Awareness drive aims to spot signs of lung cancerDate posted: 28th July 2021
A new lung cancer awareness campaign is urging people in Lancashire and South Cumbria to Do It For Yourself and act if they spot signs of the disease.
Lung cancer is the third most common cancer in the UK, with around 47,000 cases diagnosed every year (accounting for 13% of all cancer cases). Sadly, lung cancer has some of the worst survival rates, due, in part, to it often being diagnosed very late. Nearly half of cases are diagnosed when the disease has spread.
The new campaign hopes to change this and improve survivability by encouraging people, particularly men and women over 50 who are more at risk, to spot the symptoms and urge them to contact their GP surgery to be checked out.
The campaign artwork uses the image of a paintbrush and paint, telling people, ‘Cough For Three Weeks? Don’t Gloss Over It’ and asking people to ‘Do It For Yourself’ and get checked for worrying signs of cancer. Another message says, ‘Not every cough is Covid. It could be a sign of lung cancer.
Lancashire and South Cumbria Cancer Alliance has collaborated with MSD to run the campaign alongside Mesothelioma UK, Lung Cancer Nursing UK and UK Lung Cancer Coalition.
The campaign comes as health professionals step up activity to combat lung cancer across Lancashire and South Cumbria, with lung health checks being offered to eligible people in the age group 55-74.
Letters are due to go out from GPs from during July inviting people from Blackpool to have a lung health check. People from Blackburn with Darwen will be invited in September and it will be rolled out to the rest of Lancashire and South Cumbria at a later date.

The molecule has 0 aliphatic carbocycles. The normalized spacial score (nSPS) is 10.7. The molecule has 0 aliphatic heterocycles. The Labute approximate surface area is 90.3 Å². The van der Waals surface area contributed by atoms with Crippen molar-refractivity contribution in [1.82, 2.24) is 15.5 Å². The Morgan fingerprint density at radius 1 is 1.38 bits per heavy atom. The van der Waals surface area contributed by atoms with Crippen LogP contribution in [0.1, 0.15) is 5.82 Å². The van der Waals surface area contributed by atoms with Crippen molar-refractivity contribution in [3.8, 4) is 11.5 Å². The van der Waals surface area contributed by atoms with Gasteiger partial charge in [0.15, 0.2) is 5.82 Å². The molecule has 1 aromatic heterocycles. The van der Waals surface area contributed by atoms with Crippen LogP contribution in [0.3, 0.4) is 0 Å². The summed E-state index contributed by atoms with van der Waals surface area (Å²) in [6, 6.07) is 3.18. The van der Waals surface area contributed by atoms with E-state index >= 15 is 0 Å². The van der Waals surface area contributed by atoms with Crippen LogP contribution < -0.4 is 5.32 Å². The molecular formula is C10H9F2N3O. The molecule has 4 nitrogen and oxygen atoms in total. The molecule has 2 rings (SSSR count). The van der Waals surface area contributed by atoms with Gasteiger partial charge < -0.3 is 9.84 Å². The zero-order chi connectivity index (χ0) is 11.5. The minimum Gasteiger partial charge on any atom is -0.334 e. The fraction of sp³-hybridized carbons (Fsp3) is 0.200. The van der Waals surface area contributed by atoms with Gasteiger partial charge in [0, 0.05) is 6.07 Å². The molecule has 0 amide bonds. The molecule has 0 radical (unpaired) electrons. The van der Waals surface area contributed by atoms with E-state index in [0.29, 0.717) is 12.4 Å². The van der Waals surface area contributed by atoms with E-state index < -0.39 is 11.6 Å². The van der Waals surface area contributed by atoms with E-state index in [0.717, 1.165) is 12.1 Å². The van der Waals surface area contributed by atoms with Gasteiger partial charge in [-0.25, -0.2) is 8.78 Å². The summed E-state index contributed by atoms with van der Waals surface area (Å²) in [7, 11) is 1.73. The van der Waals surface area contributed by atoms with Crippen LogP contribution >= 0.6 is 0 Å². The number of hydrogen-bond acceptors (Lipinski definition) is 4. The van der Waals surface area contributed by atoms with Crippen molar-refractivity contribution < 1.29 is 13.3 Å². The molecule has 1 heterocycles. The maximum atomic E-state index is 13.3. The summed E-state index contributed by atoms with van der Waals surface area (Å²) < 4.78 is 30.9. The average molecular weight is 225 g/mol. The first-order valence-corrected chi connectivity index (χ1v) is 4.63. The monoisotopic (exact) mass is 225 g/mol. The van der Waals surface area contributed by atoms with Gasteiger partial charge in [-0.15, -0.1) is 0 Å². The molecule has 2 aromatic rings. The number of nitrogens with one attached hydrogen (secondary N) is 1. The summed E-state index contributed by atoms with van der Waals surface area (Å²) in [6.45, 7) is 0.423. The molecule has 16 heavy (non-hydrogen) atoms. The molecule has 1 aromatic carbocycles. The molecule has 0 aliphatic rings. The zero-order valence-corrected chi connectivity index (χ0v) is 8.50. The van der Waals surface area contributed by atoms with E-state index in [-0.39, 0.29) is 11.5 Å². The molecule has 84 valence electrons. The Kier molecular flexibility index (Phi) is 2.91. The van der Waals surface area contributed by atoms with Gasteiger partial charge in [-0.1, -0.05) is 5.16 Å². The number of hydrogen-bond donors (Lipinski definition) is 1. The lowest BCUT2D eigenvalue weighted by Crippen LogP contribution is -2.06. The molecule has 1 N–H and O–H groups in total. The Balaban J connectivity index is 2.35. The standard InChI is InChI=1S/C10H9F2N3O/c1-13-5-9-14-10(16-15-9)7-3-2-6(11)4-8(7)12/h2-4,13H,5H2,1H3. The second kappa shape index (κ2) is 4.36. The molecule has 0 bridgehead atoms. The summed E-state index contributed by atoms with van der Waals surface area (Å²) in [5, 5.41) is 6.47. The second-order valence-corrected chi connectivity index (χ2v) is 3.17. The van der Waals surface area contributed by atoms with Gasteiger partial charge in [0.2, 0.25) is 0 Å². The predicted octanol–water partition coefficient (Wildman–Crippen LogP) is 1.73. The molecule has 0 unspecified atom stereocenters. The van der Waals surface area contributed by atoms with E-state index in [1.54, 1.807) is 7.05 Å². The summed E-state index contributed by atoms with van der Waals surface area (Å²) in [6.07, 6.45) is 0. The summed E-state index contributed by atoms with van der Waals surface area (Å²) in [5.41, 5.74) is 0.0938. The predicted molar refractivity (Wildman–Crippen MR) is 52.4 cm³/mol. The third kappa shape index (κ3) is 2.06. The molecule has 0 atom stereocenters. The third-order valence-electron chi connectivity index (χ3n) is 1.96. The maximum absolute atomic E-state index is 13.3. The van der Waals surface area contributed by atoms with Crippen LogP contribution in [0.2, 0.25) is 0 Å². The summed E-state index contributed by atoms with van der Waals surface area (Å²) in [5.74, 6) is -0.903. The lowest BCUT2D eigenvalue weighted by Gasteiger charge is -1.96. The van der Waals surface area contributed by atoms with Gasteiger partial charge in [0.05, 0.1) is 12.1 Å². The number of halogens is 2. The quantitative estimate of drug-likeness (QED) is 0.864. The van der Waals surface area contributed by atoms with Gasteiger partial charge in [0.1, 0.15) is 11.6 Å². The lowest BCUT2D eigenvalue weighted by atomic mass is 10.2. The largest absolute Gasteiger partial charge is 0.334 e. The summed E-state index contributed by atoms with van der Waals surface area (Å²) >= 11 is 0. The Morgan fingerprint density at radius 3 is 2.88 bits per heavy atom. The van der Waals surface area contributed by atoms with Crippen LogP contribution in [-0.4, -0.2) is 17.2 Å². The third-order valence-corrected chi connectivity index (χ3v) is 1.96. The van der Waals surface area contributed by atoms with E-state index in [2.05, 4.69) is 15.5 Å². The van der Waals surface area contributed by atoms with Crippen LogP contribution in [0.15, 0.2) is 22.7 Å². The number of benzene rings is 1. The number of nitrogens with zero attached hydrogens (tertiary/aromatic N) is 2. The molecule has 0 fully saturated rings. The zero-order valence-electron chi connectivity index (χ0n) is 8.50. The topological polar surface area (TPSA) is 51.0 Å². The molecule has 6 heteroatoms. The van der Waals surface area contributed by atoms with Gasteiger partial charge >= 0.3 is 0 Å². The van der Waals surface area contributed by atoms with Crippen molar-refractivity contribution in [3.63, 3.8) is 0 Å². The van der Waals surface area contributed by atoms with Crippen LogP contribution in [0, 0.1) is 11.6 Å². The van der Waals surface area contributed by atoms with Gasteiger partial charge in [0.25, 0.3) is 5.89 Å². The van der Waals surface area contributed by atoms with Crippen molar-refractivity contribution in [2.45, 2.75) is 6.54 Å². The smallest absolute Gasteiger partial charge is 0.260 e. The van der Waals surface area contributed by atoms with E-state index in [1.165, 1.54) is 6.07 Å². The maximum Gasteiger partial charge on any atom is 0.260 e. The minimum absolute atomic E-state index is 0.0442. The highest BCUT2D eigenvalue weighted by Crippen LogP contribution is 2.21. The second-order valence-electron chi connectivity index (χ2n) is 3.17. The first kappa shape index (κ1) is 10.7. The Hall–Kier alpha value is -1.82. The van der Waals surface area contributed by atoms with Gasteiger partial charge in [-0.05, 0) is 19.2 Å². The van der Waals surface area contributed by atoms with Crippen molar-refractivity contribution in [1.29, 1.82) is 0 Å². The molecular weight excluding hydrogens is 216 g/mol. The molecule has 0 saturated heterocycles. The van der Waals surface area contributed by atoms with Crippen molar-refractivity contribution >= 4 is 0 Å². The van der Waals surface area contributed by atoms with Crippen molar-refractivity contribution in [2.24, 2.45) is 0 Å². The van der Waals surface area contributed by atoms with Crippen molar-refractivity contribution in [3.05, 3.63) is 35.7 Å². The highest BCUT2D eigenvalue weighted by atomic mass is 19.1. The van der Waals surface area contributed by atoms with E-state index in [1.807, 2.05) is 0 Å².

Dr Neil Smith, GP and Cancer Lead for Lancashire and South Cumbria said:
“It is a difficult time for patients and GPs to assess and deal with respiratory symptoms. The national message is if you have a cough, stay at home and isolate yourself. However not all coughing or breathing difficulty is caused by covid-19. If someone has a cough or breathlessness that has gone on for three weeks, there is a risk of lung cancer. This is especially so for someone with who is a smoker or has symptoms like coughing blood or losing weight. Although urgent cancer referrals have largely returned to pre-pandemic levels, in lung cancer they remain lower than expected. The aim of this campaign is to continue a sustained effort to encourage those with potentially worrying symptoms to re-engage with their healthcare professionals and seek the support they need. Early intervention not only improves chances of a better outcome; it also improves patient experience and wellbeing as well as supporting the health system in more effective management of care. We need patients to ‘Do It For Yourself’ and contact their GP practice if they see a change in their health which is concerning. The main symptoms of lung cancer include a persistent cough or change in usual cough, chest infections that keep coming back; coughing up blood; an ache or pain in the chest or shoulder, becoming breathless; persistent tiredness or lack of energy or loss of appetite or unexplained weight loss. If any of these things happen, patients should get in touch with their GP, even if they don’t smoke. In many cases cancer will not be the cause, but far wiser to get checked out. The earlier we catch lung cancer; the more successful treatment can be – so please don’t delay. When you call your practice, you may be asked to speak with your GP initially and they may then arrange for you to be seen safely in the surgery.”